Many answer choices on the LSAT are written to be tempting. Some answers will be blatantly wrong, but most will only be slightly wrong.
That’s why you have to pay close attention to passage wording in Reading Comp and Logical Reasoning. Both sections make you read huge chunks of text closely but quickly, so when you’re scanning the questions for a passage the words start to run together. Take this snippet, from a very scientific passage about cats:
Historically, cats have been excellent self-cleaners. Housecats, more than other cats in the animal kingdom, rely on their tongues for bathing and fur maintenance. While their self-cleaning methods are effective, they also sometimes result in challenges like hairballs.
This is a shorter (and weirder) passage than one you’ll find on the LSAT, but you can use the same strategies in addressing it. Say the first question asks us for a statement that is true according to the author and gives us four possible answer choices. The first choice might be easy to eliminate.
(A) Cats are excellent space travelers.
A gimme. Space travel is completely off-topic, so we can scratch this one. Let’s look at the rest.
(B) Housecats have proven throughout history to be some of the best self-cleaners in the animal kingdom.
Immediately we remember reading a lot of these words. “History,” “self-cleaners,” and “the animal kingdom” are all mentioned, and the self-cleaning skills of housecats are compared favorably to those of other cats. However, while the passage tells us that cats are “excellent” self-cleaners, the author doesn’t establish that housecats would rank highly among all self-cleaning creatures in the animal kingdom. This might be true in real life (and it almost sounds true in the passage) but we can’t infer it from what the author tells us.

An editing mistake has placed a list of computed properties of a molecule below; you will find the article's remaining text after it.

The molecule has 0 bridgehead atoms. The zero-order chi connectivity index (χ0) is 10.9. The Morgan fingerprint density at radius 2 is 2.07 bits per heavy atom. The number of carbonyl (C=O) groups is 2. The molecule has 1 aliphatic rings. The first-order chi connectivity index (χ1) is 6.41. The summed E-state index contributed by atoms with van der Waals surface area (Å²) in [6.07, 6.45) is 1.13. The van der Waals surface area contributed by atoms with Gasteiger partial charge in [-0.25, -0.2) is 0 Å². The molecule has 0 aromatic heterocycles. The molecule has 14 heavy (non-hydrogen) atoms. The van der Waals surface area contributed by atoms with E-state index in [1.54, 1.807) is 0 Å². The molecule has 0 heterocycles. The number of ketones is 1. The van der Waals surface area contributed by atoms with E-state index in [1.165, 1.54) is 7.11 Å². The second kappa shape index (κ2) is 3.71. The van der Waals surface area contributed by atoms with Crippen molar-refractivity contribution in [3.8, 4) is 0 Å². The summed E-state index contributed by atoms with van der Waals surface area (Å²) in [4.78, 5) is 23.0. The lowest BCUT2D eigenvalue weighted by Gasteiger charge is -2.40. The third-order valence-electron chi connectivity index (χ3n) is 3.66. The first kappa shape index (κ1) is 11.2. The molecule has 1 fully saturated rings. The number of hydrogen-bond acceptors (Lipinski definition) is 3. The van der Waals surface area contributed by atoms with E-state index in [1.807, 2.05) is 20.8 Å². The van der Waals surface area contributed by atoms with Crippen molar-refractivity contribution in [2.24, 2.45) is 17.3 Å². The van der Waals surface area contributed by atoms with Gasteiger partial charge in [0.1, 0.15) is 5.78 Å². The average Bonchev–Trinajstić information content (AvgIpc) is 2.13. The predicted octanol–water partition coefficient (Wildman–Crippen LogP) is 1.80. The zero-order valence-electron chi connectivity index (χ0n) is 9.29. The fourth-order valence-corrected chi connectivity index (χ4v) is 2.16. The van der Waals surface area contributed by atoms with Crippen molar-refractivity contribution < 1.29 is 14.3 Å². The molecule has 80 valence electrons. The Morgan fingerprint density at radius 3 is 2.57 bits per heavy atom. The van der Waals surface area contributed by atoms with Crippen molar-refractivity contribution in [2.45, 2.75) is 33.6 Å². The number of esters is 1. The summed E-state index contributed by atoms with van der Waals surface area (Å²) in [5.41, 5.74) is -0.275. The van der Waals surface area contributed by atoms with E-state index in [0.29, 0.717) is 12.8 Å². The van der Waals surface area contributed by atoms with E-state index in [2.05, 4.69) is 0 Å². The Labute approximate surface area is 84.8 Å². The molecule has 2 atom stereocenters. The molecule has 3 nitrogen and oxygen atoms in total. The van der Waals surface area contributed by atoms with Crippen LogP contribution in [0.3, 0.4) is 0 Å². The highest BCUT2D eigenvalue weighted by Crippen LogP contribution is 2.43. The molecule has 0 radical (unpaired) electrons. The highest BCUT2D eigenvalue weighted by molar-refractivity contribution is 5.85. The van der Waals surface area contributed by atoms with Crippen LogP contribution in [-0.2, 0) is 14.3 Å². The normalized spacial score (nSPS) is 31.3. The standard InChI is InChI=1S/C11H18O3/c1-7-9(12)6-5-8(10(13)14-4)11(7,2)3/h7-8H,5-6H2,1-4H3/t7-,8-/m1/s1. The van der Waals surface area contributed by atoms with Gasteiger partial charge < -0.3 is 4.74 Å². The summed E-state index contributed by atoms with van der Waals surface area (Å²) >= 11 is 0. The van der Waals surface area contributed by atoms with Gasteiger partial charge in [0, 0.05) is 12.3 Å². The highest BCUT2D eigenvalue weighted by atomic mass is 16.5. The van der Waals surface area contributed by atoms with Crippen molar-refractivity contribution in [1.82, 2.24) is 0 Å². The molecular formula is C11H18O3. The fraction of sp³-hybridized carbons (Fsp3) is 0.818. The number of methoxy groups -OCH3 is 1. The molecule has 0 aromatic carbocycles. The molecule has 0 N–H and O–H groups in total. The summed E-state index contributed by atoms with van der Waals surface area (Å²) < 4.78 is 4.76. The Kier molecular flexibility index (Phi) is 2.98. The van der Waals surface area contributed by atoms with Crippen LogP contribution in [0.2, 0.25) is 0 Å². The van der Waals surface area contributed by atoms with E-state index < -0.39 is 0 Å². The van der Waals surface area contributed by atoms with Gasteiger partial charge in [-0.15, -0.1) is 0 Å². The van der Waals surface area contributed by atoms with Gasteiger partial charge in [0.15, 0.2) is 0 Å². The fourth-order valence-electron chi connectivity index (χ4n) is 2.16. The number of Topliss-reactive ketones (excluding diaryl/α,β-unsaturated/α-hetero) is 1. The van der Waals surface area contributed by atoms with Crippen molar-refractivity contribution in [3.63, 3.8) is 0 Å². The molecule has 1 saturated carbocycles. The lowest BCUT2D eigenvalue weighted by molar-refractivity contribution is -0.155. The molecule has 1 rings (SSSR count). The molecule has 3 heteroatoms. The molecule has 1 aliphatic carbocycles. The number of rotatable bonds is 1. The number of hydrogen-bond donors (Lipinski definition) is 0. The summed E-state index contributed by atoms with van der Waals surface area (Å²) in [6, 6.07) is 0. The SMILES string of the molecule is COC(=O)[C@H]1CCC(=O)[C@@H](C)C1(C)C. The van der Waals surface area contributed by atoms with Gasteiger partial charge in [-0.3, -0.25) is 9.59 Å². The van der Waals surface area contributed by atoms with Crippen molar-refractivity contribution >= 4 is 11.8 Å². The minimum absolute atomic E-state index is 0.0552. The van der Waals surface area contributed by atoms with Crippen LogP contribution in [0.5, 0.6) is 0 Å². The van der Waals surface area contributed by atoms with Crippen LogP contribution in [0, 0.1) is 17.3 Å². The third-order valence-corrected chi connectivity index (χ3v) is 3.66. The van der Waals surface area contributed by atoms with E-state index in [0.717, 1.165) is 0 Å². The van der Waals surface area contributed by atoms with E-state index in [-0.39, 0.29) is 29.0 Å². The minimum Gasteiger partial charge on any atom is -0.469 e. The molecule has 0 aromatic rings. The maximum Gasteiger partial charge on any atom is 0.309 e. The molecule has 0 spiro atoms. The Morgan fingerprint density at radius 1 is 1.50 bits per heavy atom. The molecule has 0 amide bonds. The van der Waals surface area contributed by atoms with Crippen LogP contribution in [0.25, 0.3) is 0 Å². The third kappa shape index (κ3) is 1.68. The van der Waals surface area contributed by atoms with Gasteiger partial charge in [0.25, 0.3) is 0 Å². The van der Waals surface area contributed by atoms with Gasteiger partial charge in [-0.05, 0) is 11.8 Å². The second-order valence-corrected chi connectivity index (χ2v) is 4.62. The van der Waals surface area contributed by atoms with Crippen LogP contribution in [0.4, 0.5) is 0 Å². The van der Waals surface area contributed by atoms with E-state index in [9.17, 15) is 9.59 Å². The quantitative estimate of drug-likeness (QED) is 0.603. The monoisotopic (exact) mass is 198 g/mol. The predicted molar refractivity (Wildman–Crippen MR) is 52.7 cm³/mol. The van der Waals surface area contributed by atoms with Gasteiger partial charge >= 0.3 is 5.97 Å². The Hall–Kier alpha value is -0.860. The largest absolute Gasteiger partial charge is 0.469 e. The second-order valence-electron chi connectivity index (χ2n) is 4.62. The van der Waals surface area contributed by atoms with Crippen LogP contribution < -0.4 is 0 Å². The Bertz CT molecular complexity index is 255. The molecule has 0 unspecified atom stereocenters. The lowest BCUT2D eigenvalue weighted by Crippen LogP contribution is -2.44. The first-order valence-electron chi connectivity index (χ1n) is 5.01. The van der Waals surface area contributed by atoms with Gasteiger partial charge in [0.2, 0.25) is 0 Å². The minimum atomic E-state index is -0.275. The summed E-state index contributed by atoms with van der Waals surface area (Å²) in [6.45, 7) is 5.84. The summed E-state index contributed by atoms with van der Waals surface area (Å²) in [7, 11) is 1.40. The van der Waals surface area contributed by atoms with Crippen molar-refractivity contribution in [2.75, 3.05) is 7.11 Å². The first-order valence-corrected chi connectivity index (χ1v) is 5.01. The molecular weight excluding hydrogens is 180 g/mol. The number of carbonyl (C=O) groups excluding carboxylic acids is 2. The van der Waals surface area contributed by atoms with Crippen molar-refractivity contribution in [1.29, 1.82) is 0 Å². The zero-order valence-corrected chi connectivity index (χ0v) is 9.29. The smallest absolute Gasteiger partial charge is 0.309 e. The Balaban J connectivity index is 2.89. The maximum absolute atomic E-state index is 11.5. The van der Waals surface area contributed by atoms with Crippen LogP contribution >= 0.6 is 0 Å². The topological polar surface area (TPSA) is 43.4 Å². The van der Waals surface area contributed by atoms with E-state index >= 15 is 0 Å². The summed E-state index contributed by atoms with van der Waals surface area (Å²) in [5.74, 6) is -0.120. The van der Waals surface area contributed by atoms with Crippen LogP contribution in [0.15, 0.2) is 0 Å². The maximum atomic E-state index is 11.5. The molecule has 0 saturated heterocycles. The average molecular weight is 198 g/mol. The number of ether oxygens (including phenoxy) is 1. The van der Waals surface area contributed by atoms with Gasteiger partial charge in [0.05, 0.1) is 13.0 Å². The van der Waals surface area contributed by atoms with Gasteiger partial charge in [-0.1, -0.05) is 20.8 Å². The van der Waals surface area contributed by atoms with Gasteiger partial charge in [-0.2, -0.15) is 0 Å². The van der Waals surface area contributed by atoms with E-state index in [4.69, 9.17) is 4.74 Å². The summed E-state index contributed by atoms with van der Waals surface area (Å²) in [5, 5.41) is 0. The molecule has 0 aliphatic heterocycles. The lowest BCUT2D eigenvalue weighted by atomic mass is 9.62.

OK, how about this one?
(C) In a way, self-cleaning methods are dangerous because they lead to hairballs.
This statement sounds familiar, and it certainly seems possible that hairballs could be a danger. It’s not true according to the passage, though. The author says that self-cleaning sometimes leads to hairballs, and while this can be a challenge for a cat, it’s not necessarily dangerous. The wording here is slightly too definitive, and the characterization is extreme.
(D) Cats such as lions rely less on their tongues for bathing than do housecats.
The middle statement in the passage implies this. Then again, we already knew it was correct: since we paid attention to extreme, errant, and misleading wording, we were able to eliminate the other answer choices.
We can rest comfortably knowing we’ve arrived at the right answer. Plus, we learned something about cats.
Chris Black is a Content Developer at Knewton, helping students with their LSAT prep. He’s also into barbecue.
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